Margaret Cho escaped a troubled childhood—which included extensive sexual abuse and bullying from her peers—with comedy. At 14 she found refuge on stage and began a career that would span over three decades, establishing Ms. Cho as one of the best stand-up comedians of all time.
“I just wanted to escape being a child, as my childhood was pretty traumatic for a lot of different reasons,” Ms. Cho said in a phone interview with the Observer. “For me, being a comedian was a solution to get away from my peer group, and my family to some extent. There were a lot of different things I needed to get away from and in comedy I felt very safe, very powerful, very autonomous and that’s what I really needed at that age.”
Ms. Cho was raised in San Francisco, where her parents settled after emigrating from South Korea. The family owned a gay book store called Paperback Traffic, and the LGBTQ environment, which went into a crisis during the AIDS epidemic in the 1980s, had an influence on Ms. Cho’s comedy. The city continues to host a large population of individuals living with AIDS, estimated at nearly 16,000. HIV/AIDS has killed almost 700,000 people in the United States alone, with one million battling the disease in the U.S. today.
Instead of ignoring her internet trolls, Ms. Cho deals with them.
“For me it was an opportunity to get an education in gay politics,” Ms. Cho said. “We were still reeling from the assassination of Harvey Milk in 1978 and then a few years later, this mysterious disease emerged that was killing all of us. It was a terrible, terrible time, but what was positive is that people began getting involved with these different queer grassroots organizations like Act Up and Queer Nation. A lot of these groups were just starting out. We were doing a lot of fundraising, a lot of gay awareness, and I think I learned how to mobilize politically from it… It was a state of emergency. People were dying from AIDS. There was this incredibly hostile mainstream that was really not accepting or understanding that we needed AIDS education, funding, and more awareness overall of the disease. Those needs were being resisted by a lot of homophobia, fears, and ignorance, so the epidemic inspired us to learn how to speak up for ourselves.”
Much of that same homophobia, fear and ignorance is directed towards Ms. Cho today. An advocate of LGBTQ rights, racial equality, and women’s issues throughout her career, Ms. Cho has been the target of hateful backlash to her progressive ideas, often at the forefront of her comedy. Instead of ignoring her internet trolls, Ms. Cho deals with them.
“I feel we have to monitor these kinds of people, because as we’ve seen time and time again, haters become shooters,” she said. “And so I sort of look at it in a different way. People often say ‘oh, don’t feed the trolls.’ I screenshot what they say, report it, and I’ll send it to their employers, their spouses–things of that nature, where you’re calling attention to the hatred and cutting it off at the same time with immediate hate shame. If you hate shame, it automatically forces them to revisit the hatred they’re spewing, that can be potentially very damaging. And using it against them–as opposed to internalizing the trolling and feeling uncomfortable with it–it’s a good opportunity to stand up for yourself and also bring reverence to the kind of racism, misogyny, and homophobia that these people perpetuate. We should all practice this type of self-defense.”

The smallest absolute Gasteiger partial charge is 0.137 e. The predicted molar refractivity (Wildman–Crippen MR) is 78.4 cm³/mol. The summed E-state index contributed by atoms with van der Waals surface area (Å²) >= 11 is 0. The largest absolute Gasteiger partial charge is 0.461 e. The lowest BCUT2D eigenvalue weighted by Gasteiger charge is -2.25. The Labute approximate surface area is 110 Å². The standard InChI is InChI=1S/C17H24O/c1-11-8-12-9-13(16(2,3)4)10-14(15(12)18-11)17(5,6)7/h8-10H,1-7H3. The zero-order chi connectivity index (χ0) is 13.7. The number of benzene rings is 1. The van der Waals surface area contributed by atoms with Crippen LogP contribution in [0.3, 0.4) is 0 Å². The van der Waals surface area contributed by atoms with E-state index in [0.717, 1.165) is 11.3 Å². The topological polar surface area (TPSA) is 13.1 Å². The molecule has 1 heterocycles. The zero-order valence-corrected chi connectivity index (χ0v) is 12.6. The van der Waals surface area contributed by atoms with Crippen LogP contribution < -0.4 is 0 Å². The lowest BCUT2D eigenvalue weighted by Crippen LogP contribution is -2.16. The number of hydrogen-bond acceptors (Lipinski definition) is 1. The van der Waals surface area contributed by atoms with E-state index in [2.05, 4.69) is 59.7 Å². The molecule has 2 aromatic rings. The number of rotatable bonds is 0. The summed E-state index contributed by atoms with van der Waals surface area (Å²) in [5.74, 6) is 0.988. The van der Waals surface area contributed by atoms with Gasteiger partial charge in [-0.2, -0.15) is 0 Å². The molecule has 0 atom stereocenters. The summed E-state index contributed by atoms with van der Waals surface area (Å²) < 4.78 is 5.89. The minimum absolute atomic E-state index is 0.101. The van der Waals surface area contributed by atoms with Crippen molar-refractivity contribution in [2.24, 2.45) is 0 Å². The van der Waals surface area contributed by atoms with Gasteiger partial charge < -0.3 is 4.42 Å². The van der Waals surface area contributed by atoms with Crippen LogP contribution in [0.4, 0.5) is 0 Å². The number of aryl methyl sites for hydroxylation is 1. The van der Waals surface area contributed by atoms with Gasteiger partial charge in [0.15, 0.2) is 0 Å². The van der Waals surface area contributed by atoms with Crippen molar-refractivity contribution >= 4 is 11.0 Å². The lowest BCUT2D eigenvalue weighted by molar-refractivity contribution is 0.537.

Another matter Ms. Cho takes issue with is Saturday Night Live–one of the longest-running television programs in the United States, it has had only two Asian American hosts throughout its 41 years on air, and has yet to have an Asian American cast member or musical guest on the show.
“Lucy Liu hosted during Season 26–15 years ago–and Jackie Chan hosted but he’s not Asian American. He’s Asian, which I think is an important distinction,” said Cho. “We’re talking one host, really, in 41 years. I know Fred Armisen is a quarter Japanese and Rob Schneider is one half Filipino, but that’s still just three quarters of an Asian American, so they’ve had one-and-three-quarters of an Asian American on the show, ever.”
Ms. Cho’s solution? “I propose Ken Jeong host and I perform as the musical guest. That would satisfy me. I’d also love to host myself, but I think what’s important is to get the message out there that not only do we need more diversity, but it would be a great opportunity to do a great show. Ken Jeong is really, really funny and I want to promote his ABC sitcom, Dr. Ken, which I’m also on, so we’ll see how they handle this idea of us doing this. I think it would be really good.”
Dr. Ken premiered this month on ABC, and the network recently ordered the full, 22 episode season to run, the first new comedy to receive the order this fall. Ms. Cho plays Ken Jeong’s more successful sister on the sitcom, which is based on Mr. Jeong’s experiences as a real-life doctor.
Ms. Cho’s new stand-up special, PSYCHO, premiered on Showtime in September, and she is currently on tour around the United States. She will be performing during New York City’s Comedy Festival on November 11th at the Town Hall in Midtown.
“The tour–“There’s No “I” in “Team,” But There’s a “Cho” in “Psycho”–is a way to explain and heal from rape, trauma, childhood sexual abuse, and all of this horrible stuff happening around the World today,” Ms. Cho explained.
“From the constant gun violence to the Bill Cosby sex scandal, it’s my solution to not internalize those messages and experiences, but to try and murder the rage and rapist inside of you, by telling the truth about it, by telling jokes about it, by being forward and honest about it. It’s my first show that’s really about defending yourself and defending yourself from yourself.”